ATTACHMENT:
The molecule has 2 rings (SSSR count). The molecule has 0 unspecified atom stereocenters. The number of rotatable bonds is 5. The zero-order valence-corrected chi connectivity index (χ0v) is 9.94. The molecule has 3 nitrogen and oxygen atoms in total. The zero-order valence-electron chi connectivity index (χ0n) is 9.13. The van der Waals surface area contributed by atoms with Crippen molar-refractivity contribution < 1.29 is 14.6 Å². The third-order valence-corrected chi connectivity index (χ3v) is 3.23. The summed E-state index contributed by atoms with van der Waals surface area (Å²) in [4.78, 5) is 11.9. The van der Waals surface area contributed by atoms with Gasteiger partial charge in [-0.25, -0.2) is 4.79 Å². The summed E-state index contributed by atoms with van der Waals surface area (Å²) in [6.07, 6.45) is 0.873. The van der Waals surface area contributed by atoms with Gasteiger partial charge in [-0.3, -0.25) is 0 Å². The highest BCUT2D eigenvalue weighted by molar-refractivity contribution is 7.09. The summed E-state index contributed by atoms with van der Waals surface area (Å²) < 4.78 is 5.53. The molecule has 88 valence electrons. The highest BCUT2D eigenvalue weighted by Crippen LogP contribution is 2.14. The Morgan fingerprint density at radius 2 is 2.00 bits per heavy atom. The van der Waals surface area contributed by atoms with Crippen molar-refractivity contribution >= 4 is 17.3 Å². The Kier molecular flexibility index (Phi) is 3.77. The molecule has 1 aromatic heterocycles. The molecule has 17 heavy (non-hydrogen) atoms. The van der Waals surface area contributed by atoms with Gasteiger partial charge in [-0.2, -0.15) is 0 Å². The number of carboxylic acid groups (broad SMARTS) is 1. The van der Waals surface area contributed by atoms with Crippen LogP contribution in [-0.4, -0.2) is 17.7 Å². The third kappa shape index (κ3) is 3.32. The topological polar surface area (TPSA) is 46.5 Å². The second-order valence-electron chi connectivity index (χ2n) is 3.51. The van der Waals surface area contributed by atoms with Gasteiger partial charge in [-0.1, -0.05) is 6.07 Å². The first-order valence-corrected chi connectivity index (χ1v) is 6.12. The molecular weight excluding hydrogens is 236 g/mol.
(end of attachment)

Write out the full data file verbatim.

The molecule has 2 rings (SSSR count). The molecule has 0 unspecified atom stereocenters. The number of rotatable bonds is 5. The zero-order valence-corrected chi connectivity index (χ0v) is 9.94. The molecule has 3 nitrogen and oxygen atoms in total. The zero-order valence-electron chi connectivity index (χ0n) is 9.13. The van der Waals surface area contributed by atoms with Crippen molar-refractivity contribution < 1.29 is 14.6 Å². The third-order valence-corrected chi connectivity index (χ3v) is 3.23. The summed E-state index contributed by atoms with van der Waals surface area (Å²) in [4.78, 5) is 11.9. The van der Waals surface area contributed by atoms with Gasteiger partial charge in [-0.25, -0.2) is 4.79 Å². The summed E-state index contributed by atoms with van der Waals surface area (Å²) in [6.07, 6.45) is 0.873. The van der Waals surface area contributed by atoms with Gasteiger partial charge in [-0.3, -0.25) is 0 Å². The highest BCUT2D eigenvalue weighted by molar-refractivity contribution is 7.09. The summed E-state index contributed by atoms with van der Waals surface area (Å²) < 4.78 is 5.53. The molecule has 88 valence electrons. The highest BCUT2D eigenvalue weighted by Crippen LogP contribution is 2.14. The Morgan fingerprint density at radius 2 is 2.00 bits per heavy atom. The van der Waals surface area contributed by atoms with Crippen molar-refractivity contribution >= 4 is 17.3 Å². The Kier molecular flexibility index (Phi) is 3.77. The molecule has 1 aromatic heterocycles. The molecule has 17 heavy (non-hydrogen) atoms. The van der Waals surface area contributed by atoms with Gasteiger partial charge in [-0.2, -0.15) is 0 Å². The number of carboxylic acid groups (broad SMARTS) is 1. The van der Waals surface area contributed by atoms with Crippen LogP contribution in [-0.4, -0.2) is 17.7 Å². The third kappa shape index (κ3) is 3.32. The topological polar surface area (TPSA) is 46.5 Å². The second-order valence-electron chi connectivity index (χ2n) is 3.51. The van der Waals surface area contributed by atoms with Gasteiger partial charge in [-0.1, -0.05) is 6.07 Å². The first-order valence-corrected chi connectivity index (χ1v) is 6.12. The molecular weight excluding hydrogens is 236 g/mol.